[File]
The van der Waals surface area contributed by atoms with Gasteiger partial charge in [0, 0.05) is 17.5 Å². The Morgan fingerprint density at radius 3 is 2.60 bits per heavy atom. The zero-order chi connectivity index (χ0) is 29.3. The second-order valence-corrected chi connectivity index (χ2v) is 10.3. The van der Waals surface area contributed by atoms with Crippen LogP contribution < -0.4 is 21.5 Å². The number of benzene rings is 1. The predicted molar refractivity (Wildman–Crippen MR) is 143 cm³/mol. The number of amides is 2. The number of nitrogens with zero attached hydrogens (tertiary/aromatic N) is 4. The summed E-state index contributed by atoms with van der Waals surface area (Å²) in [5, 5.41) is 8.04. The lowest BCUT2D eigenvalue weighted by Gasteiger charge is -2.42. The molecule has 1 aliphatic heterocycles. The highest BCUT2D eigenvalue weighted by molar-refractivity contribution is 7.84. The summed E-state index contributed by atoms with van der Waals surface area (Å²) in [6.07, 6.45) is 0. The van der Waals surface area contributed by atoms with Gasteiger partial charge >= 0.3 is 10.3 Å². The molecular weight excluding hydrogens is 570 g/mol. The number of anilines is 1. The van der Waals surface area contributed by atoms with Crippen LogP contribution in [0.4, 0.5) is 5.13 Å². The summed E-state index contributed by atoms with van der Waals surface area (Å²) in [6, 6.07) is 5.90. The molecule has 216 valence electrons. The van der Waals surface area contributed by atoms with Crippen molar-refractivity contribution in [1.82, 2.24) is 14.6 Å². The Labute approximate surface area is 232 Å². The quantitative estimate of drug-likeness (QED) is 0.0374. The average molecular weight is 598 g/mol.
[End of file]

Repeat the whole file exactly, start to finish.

The van der Waals surface area contributed by atoms with Gasteiger partial charge in [0, 0.05) is 17.5 Å². The Morgan fingerprint density at radius 3 is 2.60 bits per heavy atom. The zero-order chi connectivity index (χ0) is 29.3. The second-order valence-corrected chi connectivity index (χ2v) is 10.3. The van der Waals surface area contributed by atoms with Crippen LogP contribution < -0.4 is 21.5 Å². The number of benzene rings is 1. The predicted molar refractivity (Wildman–Crippen MR) is 143 cm³/mol. The number of amides is 2. The number of nitrogens with zero attached hydrogens (tertiary/aromatic N) is 4. The summed E-state index contributed by atoms with van der Waals surface area (Å²) in [5, 5.41) is 8.04. The lowest BCUT2D eigenvalue weighted by Gasteiger charge is -2.42. The molecule has 1 aliphatic heterocycles. The highest BCUT2D eigenvalue weighted by molar-refractivity contribution is 7.84. The summed E-state index contributed by atoms with van der Waals surface area (Å²) in [6.07, 6.45) is 0. The van der Waals surface area contributed by atoms with Gasteiger partial charge >= 0.3 is 10.3 Å². The molecular weight excluding hydrogens is 570 g/mol. The number of anilines is 1. The van der Waals surface area contributed by atoms with Crippen LogP contribution in [0.4, 0.5) is 5.13 Å². The summed E-state index contributed by atoms with van der Waals surface area (Å²) in [6, 6.07) is 5.90. The molecule has 216 valence electrons. The van der Waals surface area contributed by atoms with Crippen molar-refractivity contribution in [1.82, 2.24) is 14.6 Å². The Labute approximate surface area is 232 Å². The quantitative estimate of drug-likeness (QED) is 0.0374. The average molecular weight is 598 g/mol.